In the case of resettlement, for example, the government accomplished "recruitment" by denying internationally provided food assistance to starving populations until a quota had been filled either from the village or a family. Western agencies could only distribute food once these "volunteers" were resettled. Most of the food that was used in this "carrot-and-stick" operation was provided by the United States government through US-based organizations. Some of the food was provided by the World Food Program. Once populations were resettled, the European Economic Commission and local residents of the "uninhabited" resettlement areas provided the food that was used to feed them.
The government used a similar carrot-and-stick approach to convince peasants to move into new villages. If peasant association officials did not meet their quotas they would be removed from their positions, or, in some cases, shot. Only villagized communities qualified for any of the limited government assistance or internationally provided agricultural inputs, famine assistance or social services.
A key aspect of Ethiopia's famine policy is patronage. The political system, dominated by military administrators and urban technocrats, is evolving into an even more elaborate system of patronage than that which existed under former emperor Haile Selassie. The Communist Party and government bureaucracy constitute the life force of the patronage system, with, from 1984 onward, Western assistance constituting its most important currency of exchange.
International funds for development and famine assistance became the means to establish a tighter control over resistant peasant producers and agricultural resources in the country.
Western assistance also cushioned the regime from the demands and needs of peasant producers, freeing it from direct reliance on peasant production to feed the cities, army and bureaucracy.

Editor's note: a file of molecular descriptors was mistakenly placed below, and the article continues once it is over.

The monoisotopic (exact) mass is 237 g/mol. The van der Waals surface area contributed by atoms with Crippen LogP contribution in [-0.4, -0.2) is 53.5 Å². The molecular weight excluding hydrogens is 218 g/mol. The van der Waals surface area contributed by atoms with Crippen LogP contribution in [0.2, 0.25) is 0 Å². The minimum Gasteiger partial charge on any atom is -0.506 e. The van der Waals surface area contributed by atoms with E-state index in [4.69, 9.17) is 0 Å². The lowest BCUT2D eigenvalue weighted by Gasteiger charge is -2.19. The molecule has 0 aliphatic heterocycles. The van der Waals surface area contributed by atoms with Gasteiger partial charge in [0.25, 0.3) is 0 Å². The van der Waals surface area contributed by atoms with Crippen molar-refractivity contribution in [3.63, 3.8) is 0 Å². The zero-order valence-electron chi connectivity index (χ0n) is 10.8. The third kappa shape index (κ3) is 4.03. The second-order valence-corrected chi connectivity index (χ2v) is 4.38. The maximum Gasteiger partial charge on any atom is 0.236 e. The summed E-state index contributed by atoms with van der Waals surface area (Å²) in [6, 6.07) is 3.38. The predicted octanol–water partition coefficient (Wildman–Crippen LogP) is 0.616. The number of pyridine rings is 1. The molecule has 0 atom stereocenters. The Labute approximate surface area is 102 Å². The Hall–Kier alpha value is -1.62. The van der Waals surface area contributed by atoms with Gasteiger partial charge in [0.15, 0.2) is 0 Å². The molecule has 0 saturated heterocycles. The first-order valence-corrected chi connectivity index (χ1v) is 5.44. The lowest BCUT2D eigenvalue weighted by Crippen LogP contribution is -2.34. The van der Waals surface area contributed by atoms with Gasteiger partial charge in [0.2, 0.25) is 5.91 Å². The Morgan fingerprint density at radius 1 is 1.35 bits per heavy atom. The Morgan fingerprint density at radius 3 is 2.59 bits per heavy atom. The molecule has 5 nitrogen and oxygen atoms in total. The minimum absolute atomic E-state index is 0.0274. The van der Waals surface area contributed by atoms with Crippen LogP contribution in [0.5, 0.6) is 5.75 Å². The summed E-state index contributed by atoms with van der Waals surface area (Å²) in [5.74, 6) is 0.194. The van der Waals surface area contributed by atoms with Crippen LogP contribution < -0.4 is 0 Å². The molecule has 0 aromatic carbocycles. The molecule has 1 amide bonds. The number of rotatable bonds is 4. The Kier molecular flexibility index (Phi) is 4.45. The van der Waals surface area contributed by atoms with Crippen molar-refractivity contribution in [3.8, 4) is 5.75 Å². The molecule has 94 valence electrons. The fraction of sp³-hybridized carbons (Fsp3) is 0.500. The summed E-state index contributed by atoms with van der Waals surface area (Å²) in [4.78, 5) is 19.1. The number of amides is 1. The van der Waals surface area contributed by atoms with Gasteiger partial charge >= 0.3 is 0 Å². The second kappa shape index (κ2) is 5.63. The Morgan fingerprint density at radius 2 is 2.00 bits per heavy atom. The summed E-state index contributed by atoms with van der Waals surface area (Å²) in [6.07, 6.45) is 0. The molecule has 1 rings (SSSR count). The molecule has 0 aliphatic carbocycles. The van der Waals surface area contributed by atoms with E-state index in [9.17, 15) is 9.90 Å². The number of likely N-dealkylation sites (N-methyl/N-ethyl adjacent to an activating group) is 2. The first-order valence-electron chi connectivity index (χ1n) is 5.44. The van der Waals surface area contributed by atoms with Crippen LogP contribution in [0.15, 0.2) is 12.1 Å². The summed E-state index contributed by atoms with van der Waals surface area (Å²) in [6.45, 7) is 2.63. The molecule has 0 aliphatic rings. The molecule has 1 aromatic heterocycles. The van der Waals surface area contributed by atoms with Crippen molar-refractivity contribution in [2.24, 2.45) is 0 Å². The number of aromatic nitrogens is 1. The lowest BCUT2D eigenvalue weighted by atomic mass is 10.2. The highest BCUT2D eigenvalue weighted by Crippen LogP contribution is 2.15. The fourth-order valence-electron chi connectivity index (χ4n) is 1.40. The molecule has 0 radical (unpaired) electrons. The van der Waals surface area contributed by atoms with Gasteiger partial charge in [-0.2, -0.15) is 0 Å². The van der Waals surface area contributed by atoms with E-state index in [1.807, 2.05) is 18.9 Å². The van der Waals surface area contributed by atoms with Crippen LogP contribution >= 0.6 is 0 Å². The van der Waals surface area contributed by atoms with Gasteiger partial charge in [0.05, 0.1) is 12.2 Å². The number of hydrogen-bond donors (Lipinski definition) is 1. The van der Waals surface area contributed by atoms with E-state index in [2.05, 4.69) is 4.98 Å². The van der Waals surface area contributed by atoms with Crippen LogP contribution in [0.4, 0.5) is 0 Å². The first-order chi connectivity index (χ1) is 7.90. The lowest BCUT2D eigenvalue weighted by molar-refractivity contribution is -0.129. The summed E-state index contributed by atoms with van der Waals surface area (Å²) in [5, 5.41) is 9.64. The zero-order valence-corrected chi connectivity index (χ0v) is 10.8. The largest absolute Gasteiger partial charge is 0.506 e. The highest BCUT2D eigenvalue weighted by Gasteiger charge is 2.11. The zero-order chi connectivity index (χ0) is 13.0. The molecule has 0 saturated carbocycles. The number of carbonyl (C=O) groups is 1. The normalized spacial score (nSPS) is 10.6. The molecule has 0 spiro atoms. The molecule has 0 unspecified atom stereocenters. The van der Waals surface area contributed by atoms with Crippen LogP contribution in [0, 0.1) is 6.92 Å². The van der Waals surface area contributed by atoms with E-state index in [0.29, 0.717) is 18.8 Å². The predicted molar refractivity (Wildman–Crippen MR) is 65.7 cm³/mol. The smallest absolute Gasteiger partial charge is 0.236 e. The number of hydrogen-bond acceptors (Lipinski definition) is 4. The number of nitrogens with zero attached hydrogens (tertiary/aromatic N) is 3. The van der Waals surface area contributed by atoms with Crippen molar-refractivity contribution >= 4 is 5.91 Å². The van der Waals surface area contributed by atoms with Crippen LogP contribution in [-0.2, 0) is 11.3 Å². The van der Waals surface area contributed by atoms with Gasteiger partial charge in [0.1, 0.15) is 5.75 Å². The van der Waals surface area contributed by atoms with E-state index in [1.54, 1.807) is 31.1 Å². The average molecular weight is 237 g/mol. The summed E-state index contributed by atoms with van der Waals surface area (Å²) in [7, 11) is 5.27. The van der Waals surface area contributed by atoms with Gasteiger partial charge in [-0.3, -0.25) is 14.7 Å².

The centralization of power in Ethiopia is correlated to the state's ability to separate farmers first from their lands and then from their produce. The results have been famine and chaos, outcomes one might expect in a Third World country in which the state lacks the resources to support the dependents it has created. The West, to date, has been willing to step in and feed those who are no longer allowed to feed themselves. Thus, former farmers become food-for-work laborers.
The state-controlled system of production will always rely on massive inputs, inputs that the Ethiopian government cannot afford. If the farmers in these new systems are to be kept from starving the West will have to do it.
In this way, Western agencies are blackmailed. They are often told that if they leave, the onus of resulting starvation will rest with them. Yet, if they stay, state power and agricultural production will be further centralized, worsening the situation of peasant farmers and producing starvation for decades to come.
Whether agencies stay or go, prospects for rural producers are dismal. This time around, the Western agencies should make every effort not to become part of the problem. Their help, in large part, reinforced the conditions which created the present famine.
If they are to avoid reinforcing another tragedy, they must understand better the basis of famine in Ethiopia. That is the first and most important step in determining how to assist the victims.
The Oromo, the largest group in Ethiopia, have a saying: "You can't wake a person who is pretending to sleep." It remains to be seen whether the West will wake up to the famine-producing conditions in Ethiopia and help the victims.